Last week, in an interview with The Cut about her style, Rihanna addressed her recent weight gain. The media has been speculating about her new, curvier figure all summer, and everyone I know has been praising her for “getting thick.” When she addressed it last week, Rihanna simply said she “has had the pleasure of a fluctuating body type,” and that she makes her style choices based on what looks best at any given time.
Even though Rihanna’s response went viral, her body positive attitude is not uncommon for a black woman, at least according to the 50 States of Women survey conducted by Glamour and L’Oreal Paris in August 2017. Among the 2,000 participants, a reported 59% of black women described themselves as beautiful, compared with 32% of Hispanic women and 25% of white women. More black women also agreed with the statement, “I am happy the way that I am,” when they looked in the mirror.
Jean Twenge, Ph.D, who studies the intersection of race and self-esteem, has an idea as to why: “Growing up, black women are taught you’re strong, you’re beautiful, you’re smart, you’re enough — and that mindset is passed down from generation to generation as a defense mechanism against discrimination,” she told Glamour. “The more confident you are, the better equipped you’ll be to deal with racism.”
When I read the survey, I remember feeling like we’d won a prize. Despite the fact that black women are often told we’re too much for mainstream society: too loud, too pushy, too angry — I like to think we’ve always known that we are just right as we are. In a society that puts us down for being as tough as we need to be to survive it, I believe confidence is evidence of our success.
The survey also came at an interesting time for me, as I was currently in the middle of my own body image revolution. Every summer, for as long as I can remember, I’ve gained weight and agonized over it. This summer was no different. When I realized I’d put on ten pounds, I immediately started thinking of ways to lose it: exercise, count calories, eat salad. This time, however, nothing worked. There was no wiggle room. I couldn’t cut another calorie from my day without starving and I couldn’t cut another item from my diet without feeling like I was truly missing out on life. I wanted to lose weight, but I wanted balance, too.
Even though black culture celebrates my hips, my thighs and even my stomach chub, and even though I have friends who praise my curves and affirm me often, I grew up in a neighborhood and went to schools where very few of the residents or students looked like me. Sometimes I was viewed as beautiful and sometimes I wasn’t. For a long time, my self-esteem rose and fell with those opinions. My spot among the 59% was often up for grabs.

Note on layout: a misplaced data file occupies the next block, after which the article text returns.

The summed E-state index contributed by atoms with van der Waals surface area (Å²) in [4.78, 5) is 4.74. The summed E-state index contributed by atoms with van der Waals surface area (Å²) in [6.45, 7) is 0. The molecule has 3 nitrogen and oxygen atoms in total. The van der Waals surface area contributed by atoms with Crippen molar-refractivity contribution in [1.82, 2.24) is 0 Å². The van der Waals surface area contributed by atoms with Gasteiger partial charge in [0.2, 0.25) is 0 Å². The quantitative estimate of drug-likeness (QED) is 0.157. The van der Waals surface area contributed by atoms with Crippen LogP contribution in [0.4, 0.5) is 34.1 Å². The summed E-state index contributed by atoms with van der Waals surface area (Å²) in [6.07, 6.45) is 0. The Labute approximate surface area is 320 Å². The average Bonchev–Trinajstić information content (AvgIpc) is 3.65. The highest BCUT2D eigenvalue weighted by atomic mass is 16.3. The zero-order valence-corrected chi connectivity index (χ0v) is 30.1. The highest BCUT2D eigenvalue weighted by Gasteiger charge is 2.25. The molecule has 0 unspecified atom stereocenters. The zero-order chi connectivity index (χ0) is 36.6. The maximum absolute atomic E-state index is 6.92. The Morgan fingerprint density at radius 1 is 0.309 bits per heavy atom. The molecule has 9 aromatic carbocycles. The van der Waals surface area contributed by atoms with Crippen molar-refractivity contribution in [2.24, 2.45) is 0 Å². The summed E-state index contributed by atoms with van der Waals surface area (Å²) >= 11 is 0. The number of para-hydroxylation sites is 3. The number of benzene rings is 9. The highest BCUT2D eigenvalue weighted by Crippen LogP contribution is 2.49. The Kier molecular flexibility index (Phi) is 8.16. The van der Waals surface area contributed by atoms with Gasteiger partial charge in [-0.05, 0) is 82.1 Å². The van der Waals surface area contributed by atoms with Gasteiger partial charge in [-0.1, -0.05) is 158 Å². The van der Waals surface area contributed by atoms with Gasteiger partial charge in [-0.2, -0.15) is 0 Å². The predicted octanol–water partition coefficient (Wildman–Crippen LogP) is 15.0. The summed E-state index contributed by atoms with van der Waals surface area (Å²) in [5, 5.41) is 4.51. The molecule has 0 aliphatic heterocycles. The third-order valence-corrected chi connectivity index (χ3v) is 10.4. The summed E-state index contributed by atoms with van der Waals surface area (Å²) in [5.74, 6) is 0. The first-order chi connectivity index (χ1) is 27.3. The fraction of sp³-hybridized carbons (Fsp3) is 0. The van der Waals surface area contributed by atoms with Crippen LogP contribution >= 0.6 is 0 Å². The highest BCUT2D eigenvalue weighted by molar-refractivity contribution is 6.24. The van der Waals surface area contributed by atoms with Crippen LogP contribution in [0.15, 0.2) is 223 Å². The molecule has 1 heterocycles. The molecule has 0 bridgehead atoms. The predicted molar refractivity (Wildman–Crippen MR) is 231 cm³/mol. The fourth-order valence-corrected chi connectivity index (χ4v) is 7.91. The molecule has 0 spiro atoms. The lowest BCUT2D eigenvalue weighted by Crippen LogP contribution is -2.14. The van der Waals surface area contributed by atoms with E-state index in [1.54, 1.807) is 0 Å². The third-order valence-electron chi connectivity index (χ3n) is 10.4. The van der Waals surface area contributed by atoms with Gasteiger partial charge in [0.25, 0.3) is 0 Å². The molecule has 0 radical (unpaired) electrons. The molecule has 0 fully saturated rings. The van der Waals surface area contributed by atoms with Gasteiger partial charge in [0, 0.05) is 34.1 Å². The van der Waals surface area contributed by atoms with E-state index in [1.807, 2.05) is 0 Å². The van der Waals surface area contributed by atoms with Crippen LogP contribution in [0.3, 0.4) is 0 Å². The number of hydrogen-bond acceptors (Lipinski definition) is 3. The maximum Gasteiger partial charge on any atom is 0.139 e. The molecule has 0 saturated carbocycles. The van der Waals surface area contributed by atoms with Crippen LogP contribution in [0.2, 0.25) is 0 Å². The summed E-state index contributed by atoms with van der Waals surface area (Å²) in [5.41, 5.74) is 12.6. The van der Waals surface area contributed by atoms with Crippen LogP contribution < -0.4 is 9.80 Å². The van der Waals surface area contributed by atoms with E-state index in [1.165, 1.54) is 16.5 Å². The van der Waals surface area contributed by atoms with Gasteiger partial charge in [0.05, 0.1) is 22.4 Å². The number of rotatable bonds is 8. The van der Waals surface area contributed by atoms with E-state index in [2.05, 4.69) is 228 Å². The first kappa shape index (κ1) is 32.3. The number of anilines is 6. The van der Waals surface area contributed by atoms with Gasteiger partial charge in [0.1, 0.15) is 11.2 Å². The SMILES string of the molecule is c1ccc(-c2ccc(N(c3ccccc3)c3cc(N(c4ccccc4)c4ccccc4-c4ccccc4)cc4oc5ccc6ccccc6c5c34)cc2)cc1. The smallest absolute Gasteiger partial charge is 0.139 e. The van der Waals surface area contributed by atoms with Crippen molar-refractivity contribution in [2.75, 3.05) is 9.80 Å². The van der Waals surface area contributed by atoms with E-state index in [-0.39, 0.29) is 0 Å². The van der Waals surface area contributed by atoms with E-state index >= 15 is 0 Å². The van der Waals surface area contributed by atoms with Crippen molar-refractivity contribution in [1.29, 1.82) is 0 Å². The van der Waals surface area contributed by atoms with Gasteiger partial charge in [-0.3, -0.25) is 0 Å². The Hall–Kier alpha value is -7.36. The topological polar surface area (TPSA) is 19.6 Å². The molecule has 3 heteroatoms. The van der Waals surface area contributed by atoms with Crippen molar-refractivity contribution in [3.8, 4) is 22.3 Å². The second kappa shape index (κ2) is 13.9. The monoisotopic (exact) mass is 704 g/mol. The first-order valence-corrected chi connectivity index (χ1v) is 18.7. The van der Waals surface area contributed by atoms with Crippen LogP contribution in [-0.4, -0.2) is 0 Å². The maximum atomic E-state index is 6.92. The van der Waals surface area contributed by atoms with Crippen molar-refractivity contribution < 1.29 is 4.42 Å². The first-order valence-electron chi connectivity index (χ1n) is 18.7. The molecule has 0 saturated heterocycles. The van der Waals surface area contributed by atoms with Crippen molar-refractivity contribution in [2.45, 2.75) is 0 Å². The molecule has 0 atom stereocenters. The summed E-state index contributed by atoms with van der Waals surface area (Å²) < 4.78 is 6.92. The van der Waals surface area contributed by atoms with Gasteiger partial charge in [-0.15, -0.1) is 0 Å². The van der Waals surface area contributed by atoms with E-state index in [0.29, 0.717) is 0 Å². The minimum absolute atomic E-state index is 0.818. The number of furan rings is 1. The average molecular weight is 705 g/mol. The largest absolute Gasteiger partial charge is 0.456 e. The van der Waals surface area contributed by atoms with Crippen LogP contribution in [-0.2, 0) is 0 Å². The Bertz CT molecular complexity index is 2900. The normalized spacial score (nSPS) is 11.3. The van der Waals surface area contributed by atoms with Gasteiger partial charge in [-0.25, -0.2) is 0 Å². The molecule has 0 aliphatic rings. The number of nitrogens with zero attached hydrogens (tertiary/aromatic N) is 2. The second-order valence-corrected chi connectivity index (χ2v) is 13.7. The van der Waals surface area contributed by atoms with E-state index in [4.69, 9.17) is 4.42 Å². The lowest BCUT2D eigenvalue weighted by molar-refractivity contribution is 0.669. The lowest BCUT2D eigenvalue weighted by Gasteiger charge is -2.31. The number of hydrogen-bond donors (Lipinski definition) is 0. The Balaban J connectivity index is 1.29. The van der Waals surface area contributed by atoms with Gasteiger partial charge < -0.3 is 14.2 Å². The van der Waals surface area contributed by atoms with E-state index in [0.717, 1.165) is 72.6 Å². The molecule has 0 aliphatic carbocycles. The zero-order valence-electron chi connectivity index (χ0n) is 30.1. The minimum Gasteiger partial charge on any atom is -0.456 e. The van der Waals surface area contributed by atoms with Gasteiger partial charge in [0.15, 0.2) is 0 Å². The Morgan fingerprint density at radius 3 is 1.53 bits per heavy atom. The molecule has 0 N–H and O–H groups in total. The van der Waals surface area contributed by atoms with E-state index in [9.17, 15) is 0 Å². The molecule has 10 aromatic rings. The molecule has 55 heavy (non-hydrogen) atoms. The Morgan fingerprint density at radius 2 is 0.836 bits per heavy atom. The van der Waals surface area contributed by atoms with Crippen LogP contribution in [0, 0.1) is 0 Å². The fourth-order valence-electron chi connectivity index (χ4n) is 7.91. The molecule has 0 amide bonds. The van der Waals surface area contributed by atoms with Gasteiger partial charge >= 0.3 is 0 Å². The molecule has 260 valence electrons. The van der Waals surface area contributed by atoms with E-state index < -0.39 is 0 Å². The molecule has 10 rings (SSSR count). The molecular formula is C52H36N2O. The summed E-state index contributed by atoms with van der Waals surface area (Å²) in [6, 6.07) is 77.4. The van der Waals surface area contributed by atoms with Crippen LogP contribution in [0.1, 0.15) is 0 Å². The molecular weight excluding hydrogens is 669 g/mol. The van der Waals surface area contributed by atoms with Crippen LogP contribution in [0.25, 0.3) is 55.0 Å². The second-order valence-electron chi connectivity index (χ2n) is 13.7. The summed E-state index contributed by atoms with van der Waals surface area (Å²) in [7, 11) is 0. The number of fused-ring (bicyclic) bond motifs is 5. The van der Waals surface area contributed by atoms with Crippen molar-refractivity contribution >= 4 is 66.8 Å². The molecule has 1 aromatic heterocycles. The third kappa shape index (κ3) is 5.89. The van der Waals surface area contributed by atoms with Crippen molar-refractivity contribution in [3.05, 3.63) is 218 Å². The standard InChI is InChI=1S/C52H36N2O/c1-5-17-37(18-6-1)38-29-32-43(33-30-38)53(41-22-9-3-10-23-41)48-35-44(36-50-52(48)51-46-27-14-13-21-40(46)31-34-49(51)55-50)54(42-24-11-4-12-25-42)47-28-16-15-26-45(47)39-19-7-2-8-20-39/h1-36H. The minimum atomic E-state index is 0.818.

“Maybe you should just accept your body the way it is,” my sister told told me when I asked her, exasperated, for advice this past summer. I was so frustrated that I finally decided to listen. Within a few months, I began to see my obsession with my weight as not only unhealthy and hurtful, but delusional. As I learned to speak to and treat myself better, I literally began to see myself differently. When the Glamour survey was released not long after, I felt like the data counted me as a new member of the most confident group of women. I felt like I’d made it.
But last week, Rihanna’s comments put me on notice. Even though I’m doing better at accepting my body, and loving it because it’s my home, I don’t think I’ve ever called bouncing between sizes a pleasure. Sure, there are days when I feel unstoppable, when I’d dare someone to tell me I’m not the best thing on two legs. But there are also days when I pinch the pudge that pokes over my jeans, or frown at the dimples on my thighs. There are days when it takes me hours to find something I feel comfortable leaving the house in, days when I have literally stopped.
So even if, after all this time, I’m finally learning to accept myself, Rihanna’s statement made me realize there’s a difference between self-acceptance and self-love. There’s a difference between believing that you’re beautiful because people tell you that you are and knowing you’re beautiful no matter what people say. There’s a difference between accepting a body that gains weight every summer and taking pleasure in the versatility of such a body.
“[O]ne day I can literally fit into something that is bodycon, and then the next day — the next week — I need something oversized,” Rihanna told The Cut, with no hint of irritation or resign. Her self-esteem is stunning, not because she is gorgeous and successful and sassy, not because she has every right to be confident, but because it doesn’t waver depending on the comments she hears.
To some, it may seem counterintuitive that black women, who have been historically insulted, excluded and diminished, could be the most confident. But to me, it’s not at all. When you know you don’t fit into narrow “mainstream” beauty standards, when you know that the clothes on shelves won’t fit your figure, when you know that you’re not “the girl next door” and you never will be, you are tasked with developing your sense of confidence and establishing your own style, regardless of the mainstream public opinion.
Rihanna’s comment made me realize I want to be that sort of confident. I want to see myself in the same light that 59% of women in the black community do, too. But I don’t want to just believe that my body is beautiful because someone told me it is or because a survey confirmed I should think it. I need to know I am beautiful, in every way, because I can’t wait for America to stop being racist to start feeling good about myself. And I need to be secure in my body so that other young girls can be, too. If confidence is a journey, self-love feels like a good place to start.
Feature image by Josiah Kamau/BuzzFoto via Getty Images.